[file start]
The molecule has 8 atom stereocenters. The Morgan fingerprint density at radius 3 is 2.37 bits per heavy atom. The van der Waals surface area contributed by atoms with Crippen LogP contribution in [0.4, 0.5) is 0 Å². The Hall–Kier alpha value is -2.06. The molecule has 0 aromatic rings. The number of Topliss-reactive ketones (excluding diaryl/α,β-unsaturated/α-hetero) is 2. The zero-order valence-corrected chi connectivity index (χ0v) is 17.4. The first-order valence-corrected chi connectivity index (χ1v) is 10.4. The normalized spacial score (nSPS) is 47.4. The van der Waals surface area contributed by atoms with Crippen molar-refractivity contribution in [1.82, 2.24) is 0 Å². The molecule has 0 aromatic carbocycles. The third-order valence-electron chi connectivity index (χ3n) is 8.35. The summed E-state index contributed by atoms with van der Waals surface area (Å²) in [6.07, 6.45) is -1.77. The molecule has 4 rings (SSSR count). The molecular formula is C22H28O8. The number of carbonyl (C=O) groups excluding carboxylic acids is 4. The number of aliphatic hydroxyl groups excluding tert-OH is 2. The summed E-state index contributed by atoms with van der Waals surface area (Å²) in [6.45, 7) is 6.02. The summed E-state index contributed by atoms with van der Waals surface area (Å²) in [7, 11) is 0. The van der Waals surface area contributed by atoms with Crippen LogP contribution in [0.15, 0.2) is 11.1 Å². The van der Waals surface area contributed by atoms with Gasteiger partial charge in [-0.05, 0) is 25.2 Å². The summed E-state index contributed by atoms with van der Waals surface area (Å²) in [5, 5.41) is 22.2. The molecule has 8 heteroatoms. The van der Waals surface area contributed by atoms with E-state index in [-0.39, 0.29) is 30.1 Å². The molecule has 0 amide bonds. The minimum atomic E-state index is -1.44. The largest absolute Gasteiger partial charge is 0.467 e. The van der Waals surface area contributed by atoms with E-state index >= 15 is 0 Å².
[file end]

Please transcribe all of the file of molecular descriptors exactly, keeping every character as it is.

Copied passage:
The molecule has 8 atom stereocenters. The Morgan fingerprint density at radius 3 is 2.37 bits per heavy atom. The van der Waals surface area contributed by atoms with Crippen LogP contribution in [0.4, 0.5) is 0 Å². The Hall–Kier alpha value is -2.06. The molecule has 0 aromatic rings. The number of Topliss-reactive ketones (excluding diaryl/α,β-unsaturated/α-hetero) is 2. The zero-order valence-corrected chi connectivity index (χ0v) is 17.4. The first-order valence-corrected chi connectivity index (χ1v) is 10.4. The normalized spacial score (nSPS) is 47.4. The van der Waals surface area contributed by atoms with Crippen molar-refractivity contribution in [1.82, 2.24) is 0 Å². The molecule has 0 aromatic carbocycles. The third-order valence-electron chi connectivity index (χ3n) is 8.35. The summed E-state index contributed by atoms with van der Waals surface area (Å²) in [6.07, 6.45) is -1.77. The molecule has 4 rings (SSSR count). The molecular formula is C22H28O8. The number of carbonyl (C=O) groups excluding carboxylic acids is 4. The number of aliphatic hydroxyl groups excluding tert-OH is 2. The summed E-state index contributed by atoms with van der Waals surface area (Å²) in [6.45, 7) is 6.02. The summed E-state index contributed by atoms with van der Waals surface area (Å²) in [7, 11) is 0. The van der Waals surface area contributed by atoms with Crippen LogP contribution in [0.15, 0.2) is 11.1 Å². The van der Waals surface area contributed by atoms with Gasteiger partial charge in [-0.05, 0) is 25.2 Å². The summed E-state index contributed by atoms with van der Waals surface area (Å²) in [5, 5.41) is 22.2. The molecule has 8 heteroatoms. The van der Waals surface area contributed by atoms with E-state index in [-0.39, 0.29) is 30.1 Å². The molecule has 0 amide bonds. The minimum atomic E-state index is -1.44. The largest absolute Gasteiger partial charge is 0.467 e. The van der Waals surface area contributed by atoms with E-state index >= 15 is 0 Å².